How You Should be Using Screening Questions to Improve Your Hiring Processes

We know that reading through lots of CVs and cover letters can be time-consuming, especially when not all applicants may be appropriate. So many charities use application forms with specific questions to quickly assess whether a candidate might be a good match. But application forms come with a down side: they can strongly deter candidates. Research has shown that 60% of candidates have abandoned a job application they found too long or complex. So what’s the answer? Enter screening questions.

We’ve recently added customisable screening questions to our site to allow you to efficiently screen candidates on important criteria. This means you can quickly assess their suitability without using lengthy application forms. So what exactly are screening questions? And how can you use them most efficiently to streamline your recruitment process?

What are screening questions?

Screening questions are typically a short set of questions at the start of a job application process, used to highlight applicants who have the right skills and experience for a job, or to filter out those who don’t.

This feature can be used in a number of different ways.

How can you use screening questions?

There are many ways to make the most of these questions. You can use yes/no responses or open text answers in long or short formats, with a variety of different question types.

1. Skills-based questions

These questions can be used to measure if applicants have the desired work experience or specific skills for the job.

Examples:
Do you have experience working with PowerBI?
[Yes/no]

Which specific coding languages do you work with? Please explain your level of confidence with each language.
[Short text answer]

2. Behavioural questions

Behavioural questions are used to show a candidate’s level of experience or knowledge based on their past behaviour. These can work well when used with an open text response option.

Examples:
Explain how you have written and edited social media posts or blog posts to increase traffic to a charity’s website.
[Long text answer]

Describe a project that you’ve managed from start to finish, including any problems and how you resolved them.
[Long text answer]

3. Work-scenario questions

These are questions specific to the role you’re shortlisting for and they assess how a candidate would respond to a realistic work scenario.

Example:
A fundraising officer you line manage tells you in a 1:1 that they don’t feel supported in their team. How do you approach helping improve this situation?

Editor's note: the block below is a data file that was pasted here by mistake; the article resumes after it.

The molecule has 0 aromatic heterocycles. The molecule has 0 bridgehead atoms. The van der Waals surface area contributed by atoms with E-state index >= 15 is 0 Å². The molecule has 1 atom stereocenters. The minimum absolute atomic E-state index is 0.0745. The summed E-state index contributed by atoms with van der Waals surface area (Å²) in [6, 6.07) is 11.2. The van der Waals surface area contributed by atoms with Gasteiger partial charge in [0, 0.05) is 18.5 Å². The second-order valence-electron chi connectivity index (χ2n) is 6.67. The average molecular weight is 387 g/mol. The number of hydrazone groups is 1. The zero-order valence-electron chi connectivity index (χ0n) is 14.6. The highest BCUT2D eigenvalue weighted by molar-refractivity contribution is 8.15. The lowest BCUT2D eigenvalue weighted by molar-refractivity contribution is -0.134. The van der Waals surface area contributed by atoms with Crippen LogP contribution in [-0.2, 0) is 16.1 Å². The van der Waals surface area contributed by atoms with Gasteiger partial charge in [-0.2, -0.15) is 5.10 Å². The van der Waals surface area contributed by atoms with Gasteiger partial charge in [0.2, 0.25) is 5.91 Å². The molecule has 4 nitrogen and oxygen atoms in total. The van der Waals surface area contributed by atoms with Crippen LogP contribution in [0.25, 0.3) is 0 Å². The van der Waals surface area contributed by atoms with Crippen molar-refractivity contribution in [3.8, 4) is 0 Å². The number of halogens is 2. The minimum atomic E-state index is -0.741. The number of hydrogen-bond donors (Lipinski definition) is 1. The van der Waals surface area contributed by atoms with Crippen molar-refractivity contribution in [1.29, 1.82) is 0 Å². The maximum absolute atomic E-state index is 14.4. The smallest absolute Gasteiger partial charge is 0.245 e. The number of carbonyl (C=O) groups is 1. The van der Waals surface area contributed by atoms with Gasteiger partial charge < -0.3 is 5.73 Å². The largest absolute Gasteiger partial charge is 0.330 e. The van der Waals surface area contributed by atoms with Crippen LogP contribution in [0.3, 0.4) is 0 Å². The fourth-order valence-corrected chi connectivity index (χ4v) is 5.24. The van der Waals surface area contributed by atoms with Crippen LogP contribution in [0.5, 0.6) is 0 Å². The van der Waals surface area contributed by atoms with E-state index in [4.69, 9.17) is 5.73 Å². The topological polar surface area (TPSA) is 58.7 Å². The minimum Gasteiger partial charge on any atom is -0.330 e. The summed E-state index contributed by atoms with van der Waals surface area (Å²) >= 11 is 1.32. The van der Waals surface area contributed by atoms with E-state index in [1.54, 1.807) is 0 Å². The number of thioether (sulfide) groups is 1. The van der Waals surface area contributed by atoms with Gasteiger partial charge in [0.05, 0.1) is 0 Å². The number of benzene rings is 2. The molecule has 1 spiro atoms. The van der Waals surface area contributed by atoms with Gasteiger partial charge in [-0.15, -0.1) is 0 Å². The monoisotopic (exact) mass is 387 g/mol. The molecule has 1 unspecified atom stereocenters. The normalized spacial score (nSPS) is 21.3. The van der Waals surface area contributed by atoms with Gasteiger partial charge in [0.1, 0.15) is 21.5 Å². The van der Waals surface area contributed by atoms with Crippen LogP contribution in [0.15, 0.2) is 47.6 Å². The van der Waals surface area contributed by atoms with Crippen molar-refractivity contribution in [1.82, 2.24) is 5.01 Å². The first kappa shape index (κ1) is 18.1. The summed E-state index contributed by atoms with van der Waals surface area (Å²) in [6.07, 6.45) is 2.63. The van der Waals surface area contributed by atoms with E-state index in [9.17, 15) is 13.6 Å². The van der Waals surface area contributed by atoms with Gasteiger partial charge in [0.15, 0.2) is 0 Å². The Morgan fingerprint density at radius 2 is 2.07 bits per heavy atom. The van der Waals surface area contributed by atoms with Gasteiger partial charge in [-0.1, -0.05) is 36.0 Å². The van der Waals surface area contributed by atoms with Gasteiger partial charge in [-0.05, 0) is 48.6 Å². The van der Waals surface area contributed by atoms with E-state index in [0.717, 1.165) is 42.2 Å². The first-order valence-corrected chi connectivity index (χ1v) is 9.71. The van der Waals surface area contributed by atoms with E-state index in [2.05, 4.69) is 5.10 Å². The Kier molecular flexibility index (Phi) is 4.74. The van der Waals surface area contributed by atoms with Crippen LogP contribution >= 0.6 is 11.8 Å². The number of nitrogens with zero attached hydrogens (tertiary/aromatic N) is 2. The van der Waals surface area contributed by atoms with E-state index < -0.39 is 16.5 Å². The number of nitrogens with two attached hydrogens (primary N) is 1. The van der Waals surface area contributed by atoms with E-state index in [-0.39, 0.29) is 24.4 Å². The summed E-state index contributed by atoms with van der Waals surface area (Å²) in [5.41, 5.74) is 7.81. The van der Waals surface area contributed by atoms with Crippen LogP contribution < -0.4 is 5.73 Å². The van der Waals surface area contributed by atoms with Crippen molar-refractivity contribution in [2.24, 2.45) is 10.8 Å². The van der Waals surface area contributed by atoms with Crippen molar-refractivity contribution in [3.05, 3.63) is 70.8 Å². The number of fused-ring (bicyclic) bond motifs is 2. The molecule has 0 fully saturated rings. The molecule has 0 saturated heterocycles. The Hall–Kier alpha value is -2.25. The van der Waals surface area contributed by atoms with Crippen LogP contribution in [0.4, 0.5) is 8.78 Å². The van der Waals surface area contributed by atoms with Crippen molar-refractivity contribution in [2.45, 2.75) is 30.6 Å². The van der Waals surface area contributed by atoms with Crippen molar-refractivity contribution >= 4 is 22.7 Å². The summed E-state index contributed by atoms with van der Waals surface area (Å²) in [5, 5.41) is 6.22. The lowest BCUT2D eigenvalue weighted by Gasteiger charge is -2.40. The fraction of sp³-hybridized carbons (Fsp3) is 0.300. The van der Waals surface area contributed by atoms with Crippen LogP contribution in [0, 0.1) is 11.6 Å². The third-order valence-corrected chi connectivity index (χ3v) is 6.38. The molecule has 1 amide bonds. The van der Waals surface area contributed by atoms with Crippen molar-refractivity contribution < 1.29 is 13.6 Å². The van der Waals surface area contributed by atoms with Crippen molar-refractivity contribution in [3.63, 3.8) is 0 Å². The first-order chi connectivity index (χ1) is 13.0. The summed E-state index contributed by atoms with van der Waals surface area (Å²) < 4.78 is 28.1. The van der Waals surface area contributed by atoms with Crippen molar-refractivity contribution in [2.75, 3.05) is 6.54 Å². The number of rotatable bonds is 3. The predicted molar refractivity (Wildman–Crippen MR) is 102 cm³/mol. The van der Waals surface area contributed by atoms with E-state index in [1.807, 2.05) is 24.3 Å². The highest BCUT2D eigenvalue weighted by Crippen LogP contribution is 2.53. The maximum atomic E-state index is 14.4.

[Short text answer]

4. Eligibility screening questions

These questions measure if an applicant is eligible for employment and may cover training, qualifications, salary expectations or notice periods etc. They are used to disqualify applicants from the process.

Examples:
Do you have a current driver’s license?

Do you have the right to work in the UK?

When would you be available to start work?

Woman sitting looking thoughtful with pencil and paper in hand

 

Top tips for getting the most out of screening questions

Using screening questions

  1. Use instead of application forms
    We encourage charities to use these questions instead of application forms. Be aware that if you use them in addition, the application process will take longer and you risk losing candidates.
  2. Keep it short
    With the above in mind, don’t be tempted to ask too many screening questions. We recommend a maximum of five to seven. This will encourage more people to complete an application.
  3. Stick to essential criteria
    Only ask questions that relate to the essential skills and experience required for the role, otherwise you will put off some groups of candidates. For example, women are less likely to apply for jobs when they don’t feel they meet 100% of the criteria. To encourage women to apply, be mindful of whether your requirements are must-haves.
  4. Don’t be sector-specific
    Almost two thirds of our candidates are currently working outside the charity sector, but are looking to transfer their skills in. Avoid asking questions that would rule-out this large group of potential candidates.

Writing screening questions

  1. Use a marking framework
    Create a clear marking framework to score responses as objectively as possible. Work with others beforehand to decide what top, good, acceptable and poor answers each look like.
  2. Be focused
    Write clearly and succinctly and keep questions focused on a single attribute or skill.
  3. Be specific
    Be specific about the requirement, skill or behaviour you want to find out about. This will make it much easier to compare and assess answers. For example, replace ‘Describe your proficiency level in Microsoft Excel?’ with ‘Have you ever used a pivot table in Microsoft Excel?’
  4. Use the ‘action, object, purpose’ formula
    For behavioural questions, follow the action, object, purpose formula to define the behaviours needed from applicants.
    Action (e.g. writing and editing)
    Object (e.g. social media posts, blog posts)
    Purpose and context (e.g. to increase traffic to the charity’s website)
    You can then use these to ask applicants to describe their experience of the behaviour, using an open text answer box.

Are you using screening questions?

We’re continuing to look into the use and effectiveness of screening questions. To have your say and talk to us about how you use them, please email [email protected].

Related article: The Candidate Experience

Tags: charity recruitment, charity sector recruitment, diversity in recruitment, equality diversity and inclusion, finding the right people, hiring process, hiring the right people, inclusive recruitment, screening questions

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About the author

Lucy Hardy

Lucy Hardy is Research Manager at CharityJob.